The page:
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Indiana University

The Center for Diabetes and Metabolic Diseases (CDMD) at IU School of Medicine is a world-renowned center focused on centralizing and fostering research along five fundamental themes to strengthen the diabetes research base throughout Indiana. As one of only 16 centers in the United States that is National Institutes of Health (NIH)-designated, the Center for Diabetes and Metabolic Diseases is funded by both NIH and the IUPUI Signature Center Initiative and includes more than 80 investigators engaged in basic and translational research in diabetes and related metabolic disorders and their complications.

From the exploration of basic cell models to the administration of new therapies for the management and treatment of diabetes, the Center for Diabetes and Metabolic Diseases is dedicated to improving the lives of patients through scientific discovery.

The IU School of Medicine Center for Diabetes and Metabolic Diseases (CDMD) is comprised of four research cores that serve as a vital resource for innovative and translational research. The center’s research program is augmented by educational and funding activities that cultivate and promote investigators to become leaders in diabetes research by linking researchers, scientific discovery and the Indianapolis community.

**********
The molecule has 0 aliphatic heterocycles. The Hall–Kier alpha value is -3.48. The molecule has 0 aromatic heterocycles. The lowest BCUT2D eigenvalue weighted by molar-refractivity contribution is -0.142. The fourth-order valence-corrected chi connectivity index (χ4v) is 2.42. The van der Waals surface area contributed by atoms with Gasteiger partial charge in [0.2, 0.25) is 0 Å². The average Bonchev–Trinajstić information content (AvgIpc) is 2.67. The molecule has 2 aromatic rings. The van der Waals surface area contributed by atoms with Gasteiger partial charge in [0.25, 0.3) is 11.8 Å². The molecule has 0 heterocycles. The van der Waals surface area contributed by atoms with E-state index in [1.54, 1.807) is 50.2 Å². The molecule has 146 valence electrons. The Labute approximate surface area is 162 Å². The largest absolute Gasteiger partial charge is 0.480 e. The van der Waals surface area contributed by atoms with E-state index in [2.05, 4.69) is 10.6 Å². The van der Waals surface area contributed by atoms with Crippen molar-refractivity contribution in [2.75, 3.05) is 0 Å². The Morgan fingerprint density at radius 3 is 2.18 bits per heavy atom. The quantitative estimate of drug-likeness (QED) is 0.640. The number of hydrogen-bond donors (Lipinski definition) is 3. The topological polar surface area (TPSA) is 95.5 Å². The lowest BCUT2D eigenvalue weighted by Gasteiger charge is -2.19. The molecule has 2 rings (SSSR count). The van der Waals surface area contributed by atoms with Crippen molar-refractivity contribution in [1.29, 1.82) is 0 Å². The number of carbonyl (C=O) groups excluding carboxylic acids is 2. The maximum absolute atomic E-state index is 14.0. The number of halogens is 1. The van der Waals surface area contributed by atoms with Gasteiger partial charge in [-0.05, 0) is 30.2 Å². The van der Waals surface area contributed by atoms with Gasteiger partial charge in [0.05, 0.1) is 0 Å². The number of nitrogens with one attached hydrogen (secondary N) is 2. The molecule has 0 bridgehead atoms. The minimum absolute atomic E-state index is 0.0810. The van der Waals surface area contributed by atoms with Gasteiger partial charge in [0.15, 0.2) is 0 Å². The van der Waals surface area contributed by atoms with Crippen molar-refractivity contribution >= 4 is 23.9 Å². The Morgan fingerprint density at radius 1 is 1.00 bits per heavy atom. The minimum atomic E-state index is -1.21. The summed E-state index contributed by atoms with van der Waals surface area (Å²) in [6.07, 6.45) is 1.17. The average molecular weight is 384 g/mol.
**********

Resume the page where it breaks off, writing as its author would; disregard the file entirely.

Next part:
Partner Institutions

Research Cores

Clinical & Translational Studies
Indiana Translation CoreTamara S Hannon MD MS
The Translation Core serves the needs of Indiana DRC affiliated investigators whose research programs require measurements in human subjects or tissues.
Histology, Morphology & Imaging
Indiana Microscopy CoreKenneth W Dunn PhD
The Microscopy Core is a nationally recognized core service at IU School of Medicine that provides outstanding consultation and access to state-of-the-art microscope equipment.
Islet Biology & Metabolism
Indiana Islet and Physiology CoreCarmella Evans-Molina MD PhD
The Islet Core is renowned for its excellence in biphasic functional characterizations of all types of islets, providing invaluable interpretive value to the many existing and planned rodent models of obesity and diabetes.